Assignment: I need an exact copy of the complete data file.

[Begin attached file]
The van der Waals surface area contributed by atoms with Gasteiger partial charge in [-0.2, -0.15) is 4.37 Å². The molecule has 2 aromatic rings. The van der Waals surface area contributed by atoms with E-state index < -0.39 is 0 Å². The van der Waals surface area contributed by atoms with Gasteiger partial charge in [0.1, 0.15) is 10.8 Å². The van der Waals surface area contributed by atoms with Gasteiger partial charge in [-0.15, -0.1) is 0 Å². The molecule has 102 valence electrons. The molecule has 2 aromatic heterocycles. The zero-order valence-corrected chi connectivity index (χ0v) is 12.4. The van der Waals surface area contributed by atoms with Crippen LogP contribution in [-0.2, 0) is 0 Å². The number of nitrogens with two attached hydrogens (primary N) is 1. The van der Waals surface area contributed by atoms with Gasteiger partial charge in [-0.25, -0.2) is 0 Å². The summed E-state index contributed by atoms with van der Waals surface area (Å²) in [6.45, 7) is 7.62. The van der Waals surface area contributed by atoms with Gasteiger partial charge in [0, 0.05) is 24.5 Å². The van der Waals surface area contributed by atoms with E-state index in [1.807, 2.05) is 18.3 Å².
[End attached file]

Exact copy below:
The van der Waals surface area contributed by atoms with Gasteiger partial charge in [-0.2, -0.15) is 4.37 Å². The molecule has 2 aromatic rings. The van der Waals surface area contributed by atoms with E-state index < -0.39 is 0 Å². The van der Waals surface area contributed by atoms with Gasteiger partial charge in [0.1, 0.15) is 10.8 Å². The van der Waals surface area contributed by atoms with Gasteiger partial charge in [-0.15, -0.1) is 0 Å². The molecule has 102 valence electrons. The molecule has 2 aromatic heterocycles. The zero-order valence-corrected chi connectivity index (χ0v) is 12.4. The van der Waals surface area contributed by atoms with Crippen LogP contribution in [-0.2, 0) is 0 Å². The number of nitrogens with two attached hydrogens (primary N) is 1. The van der Waals surface area contributed by atoms with Gasteiger partial charge in [-0.25, -0.2) is 0 Å². The summed E-state index contributed by atoms with van der Waals surface area (Å²) in [6.45, 7) is 7.62. The van der Waals surface area contributed by atoms with Gasteiger partial charge in [0, 0.05) is 24.5 Å². The van der Waals surface area contributed by atoms with E-state index in [1.807, 2.05) is 18.3 Å².